HTML & CSS - - By Craig Buckler

The New Sensory Elements Coming to HTML5

The web is primarily a visual medium with a little audio here and there. HTML5 supports the video and audio tags but our other senses have been shamefully neglected. Until now.

The W3C will shortly announce three new HTML5 elements which support alternative sensory interfaces:

  • <texture> for touch
  • <aroma> for smell, and
  • <flavor> for taste

HTML Usage

The new elements will normally be used as wrappers for other items. For example, you might want to apply a fresh grass odor to an image of a field, e.g.


<aroma fresh="50%" sweet="20%" warm="35%">
	<img src="myfield.jpg" alt="field" />
</aroma>

The categorization attributes will vary depending on the tag, e.g.

  • texture: smoothness, firmness, flaccidity, temperature
  • aroma: sweet, pungent, acrid, fragrant, warm, dry, sour
  • flavor: sweetness, sourness, saltiness

The volume and muted attributes are also supported to indicate the strength of odors and flavors.

However, unless you’re a chemical expert, defining these attributes isn’t easy. For that reason, all tags can use the src and type attributes to point to sensory definition files which contain one or more textures, aromas or flavors, e.g.


<aroma src="cheese.odor" type="stilton">
	<img src="stilton.jpg" alt="stilton cheese" />
</aroma>

Vendors will provide several pre-defined sensory packs within their browsers. However, Chrome’s representation of Roquefort is likely to differ from IE’s; it may be several years before we reach agreed sensory standards. Fortunately, it will be possible to develop your own definition files if compatibility issues arise.

CSS Properties

Textures, odors and flavors can also be applied from CSS. For example, our online cheese shop could link to a Stinking Bishop page:


<a id="stinking" href="stinking-bishop.html">
	<img src="stinking-bishop.jpg" alt="stinking bishop cheese" />
</a>

CSS could apply an appropriate aroma, flavor and texture as the user hovers over or focuses on the link. Sensory definition files or classifications can be used:


a#stinking:hover, a#stinking:focus {
	aroma: url("cheese.odor") stinkingbishop 50%; /* pack, type, volume */
	flavor: url("cheese.taste") stinkingbishop 98%; /* pack, type, volume */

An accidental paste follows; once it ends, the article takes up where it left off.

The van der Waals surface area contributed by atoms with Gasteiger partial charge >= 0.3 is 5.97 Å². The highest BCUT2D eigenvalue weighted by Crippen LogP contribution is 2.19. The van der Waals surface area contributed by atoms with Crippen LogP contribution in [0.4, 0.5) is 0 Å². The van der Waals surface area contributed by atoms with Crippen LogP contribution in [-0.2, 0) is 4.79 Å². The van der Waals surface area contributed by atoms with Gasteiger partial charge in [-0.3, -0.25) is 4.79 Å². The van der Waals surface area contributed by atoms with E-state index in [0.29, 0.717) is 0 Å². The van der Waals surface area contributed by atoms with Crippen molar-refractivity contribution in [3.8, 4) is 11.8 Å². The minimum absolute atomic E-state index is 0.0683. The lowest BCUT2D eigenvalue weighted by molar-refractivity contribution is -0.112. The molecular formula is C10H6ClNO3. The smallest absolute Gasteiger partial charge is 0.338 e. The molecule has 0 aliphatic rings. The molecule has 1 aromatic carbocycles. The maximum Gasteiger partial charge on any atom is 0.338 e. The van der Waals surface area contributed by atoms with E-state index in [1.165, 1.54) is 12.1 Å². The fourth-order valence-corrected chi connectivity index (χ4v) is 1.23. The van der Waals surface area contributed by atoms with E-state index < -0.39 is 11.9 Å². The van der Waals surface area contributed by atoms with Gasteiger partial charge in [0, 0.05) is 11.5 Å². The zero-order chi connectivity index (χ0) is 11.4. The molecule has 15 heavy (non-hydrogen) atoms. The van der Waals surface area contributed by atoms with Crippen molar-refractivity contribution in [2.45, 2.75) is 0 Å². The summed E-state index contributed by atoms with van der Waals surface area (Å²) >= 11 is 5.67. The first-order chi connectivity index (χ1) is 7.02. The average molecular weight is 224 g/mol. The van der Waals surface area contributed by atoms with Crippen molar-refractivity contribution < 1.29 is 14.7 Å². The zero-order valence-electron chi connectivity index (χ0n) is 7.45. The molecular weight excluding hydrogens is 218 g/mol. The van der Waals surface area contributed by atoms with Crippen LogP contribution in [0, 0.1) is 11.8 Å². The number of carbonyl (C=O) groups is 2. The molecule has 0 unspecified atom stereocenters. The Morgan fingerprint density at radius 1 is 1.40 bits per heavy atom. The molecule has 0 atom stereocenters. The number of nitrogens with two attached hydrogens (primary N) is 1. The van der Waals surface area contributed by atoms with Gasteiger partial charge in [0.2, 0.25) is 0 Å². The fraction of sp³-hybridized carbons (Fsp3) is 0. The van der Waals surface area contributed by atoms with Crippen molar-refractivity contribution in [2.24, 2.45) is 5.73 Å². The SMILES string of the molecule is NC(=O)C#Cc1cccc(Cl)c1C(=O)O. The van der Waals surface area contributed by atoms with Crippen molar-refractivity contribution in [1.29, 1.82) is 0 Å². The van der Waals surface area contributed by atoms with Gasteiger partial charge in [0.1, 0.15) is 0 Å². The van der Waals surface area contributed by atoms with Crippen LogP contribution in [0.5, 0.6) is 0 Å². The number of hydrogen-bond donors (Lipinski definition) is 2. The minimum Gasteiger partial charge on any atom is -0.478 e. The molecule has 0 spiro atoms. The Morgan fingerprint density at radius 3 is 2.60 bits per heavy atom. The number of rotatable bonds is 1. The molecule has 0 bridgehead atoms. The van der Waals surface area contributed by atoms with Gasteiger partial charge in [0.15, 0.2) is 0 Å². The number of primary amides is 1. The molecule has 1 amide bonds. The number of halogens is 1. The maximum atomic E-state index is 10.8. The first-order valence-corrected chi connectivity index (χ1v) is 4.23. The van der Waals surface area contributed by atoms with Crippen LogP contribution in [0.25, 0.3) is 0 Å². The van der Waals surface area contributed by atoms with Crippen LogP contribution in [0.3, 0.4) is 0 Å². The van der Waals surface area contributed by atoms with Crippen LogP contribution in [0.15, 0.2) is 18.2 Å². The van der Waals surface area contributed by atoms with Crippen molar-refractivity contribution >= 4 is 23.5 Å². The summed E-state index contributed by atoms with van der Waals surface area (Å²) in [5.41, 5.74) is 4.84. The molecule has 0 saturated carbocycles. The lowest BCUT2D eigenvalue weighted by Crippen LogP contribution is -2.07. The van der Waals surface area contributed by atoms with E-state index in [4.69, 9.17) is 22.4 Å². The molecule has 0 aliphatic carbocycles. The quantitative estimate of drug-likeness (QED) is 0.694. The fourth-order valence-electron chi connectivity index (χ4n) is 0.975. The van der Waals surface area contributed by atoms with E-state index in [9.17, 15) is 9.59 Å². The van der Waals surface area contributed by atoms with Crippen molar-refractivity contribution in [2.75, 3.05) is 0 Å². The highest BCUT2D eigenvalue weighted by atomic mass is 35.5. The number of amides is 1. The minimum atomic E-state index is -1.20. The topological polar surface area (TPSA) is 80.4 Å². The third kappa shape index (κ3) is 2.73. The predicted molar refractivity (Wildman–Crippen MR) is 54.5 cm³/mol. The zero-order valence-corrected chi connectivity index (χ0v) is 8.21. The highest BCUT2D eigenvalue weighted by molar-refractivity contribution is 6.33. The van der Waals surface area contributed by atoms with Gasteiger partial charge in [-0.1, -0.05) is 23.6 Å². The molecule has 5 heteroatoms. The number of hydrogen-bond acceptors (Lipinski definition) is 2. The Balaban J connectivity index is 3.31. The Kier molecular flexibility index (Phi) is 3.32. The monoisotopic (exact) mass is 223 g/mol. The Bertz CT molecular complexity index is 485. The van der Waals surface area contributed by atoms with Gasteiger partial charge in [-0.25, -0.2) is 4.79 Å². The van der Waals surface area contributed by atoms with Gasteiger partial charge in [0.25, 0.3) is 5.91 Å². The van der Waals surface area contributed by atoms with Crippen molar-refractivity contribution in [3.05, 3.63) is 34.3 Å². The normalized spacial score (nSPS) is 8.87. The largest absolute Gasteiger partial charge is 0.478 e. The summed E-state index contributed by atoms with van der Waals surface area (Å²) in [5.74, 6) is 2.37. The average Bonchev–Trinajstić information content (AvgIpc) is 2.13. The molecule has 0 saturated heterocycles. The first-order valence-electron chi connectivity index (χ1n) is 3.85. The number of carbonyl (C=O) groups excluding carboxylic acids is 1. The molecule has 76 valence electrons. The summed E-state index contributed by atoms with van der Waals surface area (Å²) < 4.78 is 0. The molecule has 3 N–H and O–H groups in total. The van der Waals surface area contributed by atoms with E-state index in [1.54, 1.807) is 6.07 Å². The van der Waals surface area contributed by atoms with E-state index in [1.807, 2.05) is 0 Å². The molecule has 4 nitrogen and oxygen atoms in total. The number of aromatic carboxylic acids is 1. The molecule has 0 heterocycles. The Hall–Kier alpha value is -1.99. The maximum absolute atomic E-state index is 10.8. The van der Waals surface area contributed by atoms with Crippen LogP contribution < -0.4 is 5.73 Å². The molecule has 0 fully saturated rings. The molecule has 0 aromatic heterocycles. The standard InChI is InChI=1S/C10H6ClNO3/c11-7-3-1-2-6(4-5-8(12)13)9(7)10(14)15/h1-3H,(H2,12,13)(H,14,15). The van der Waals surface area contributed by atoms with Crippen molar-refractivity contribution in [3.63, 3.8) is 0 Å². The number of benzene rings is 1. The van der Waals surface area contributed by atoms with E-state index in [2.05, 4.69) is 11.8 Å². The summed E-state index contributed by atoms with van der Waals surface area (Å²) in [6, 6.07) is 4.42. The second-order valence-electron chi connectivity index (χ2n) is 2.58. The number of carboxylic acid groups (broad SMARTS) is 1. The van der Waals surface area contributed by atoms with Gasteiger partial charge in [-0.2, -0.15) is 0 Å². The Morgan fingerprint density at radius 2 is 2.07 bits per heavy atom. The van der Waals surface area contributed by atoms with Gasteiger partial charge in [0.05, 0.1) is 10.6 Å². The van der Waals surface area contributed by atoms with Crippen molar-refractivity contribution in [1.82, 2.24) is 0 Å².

texture: 25% 30% 20; /* smoothness, hardness, temperature (degrees C) */
}

JavaScript APIs

JavaScript APIs will be available for the new sensory elements. For example, you could mute or change the volume (strength) of a sensory tag, e.g.


var cheese = document.getElementById("stinking");
var c = 0;
Pungent();

function Pungent() {
	cheese.aroma.volume = c + "%";
	c += 5;
	if (c < 100) setTimeout(arguments.callee, 500);
}

This example increases the cheese odor over time. Note that aroma-generating devices are likely to have slower response times than screen output: thorough testing will be required to ensure aromas and flavors don’t clash.

Hardware Support

lick-able mouse wheel

Hardware devices which support these sense elements will be introduced during the next year. One of the first is a multi-sensory mouse by Ollofipra, the Scandinavian PC manufacturer. It uses a patented rubber mesh to change shape, texture and temperature. It also emits a range of smells and the central wheel generates different flavors. The company hopes to add the technology to touch-sensitive monitors so they become lick-able.

Please note that the W3C specifications for the sensory elements are at an early daft stage and implementation changes are inevitable. However, the future looks promising and the tags have potential to revolutionize web interfaces. You should certainly discuss it with your colleagues today.

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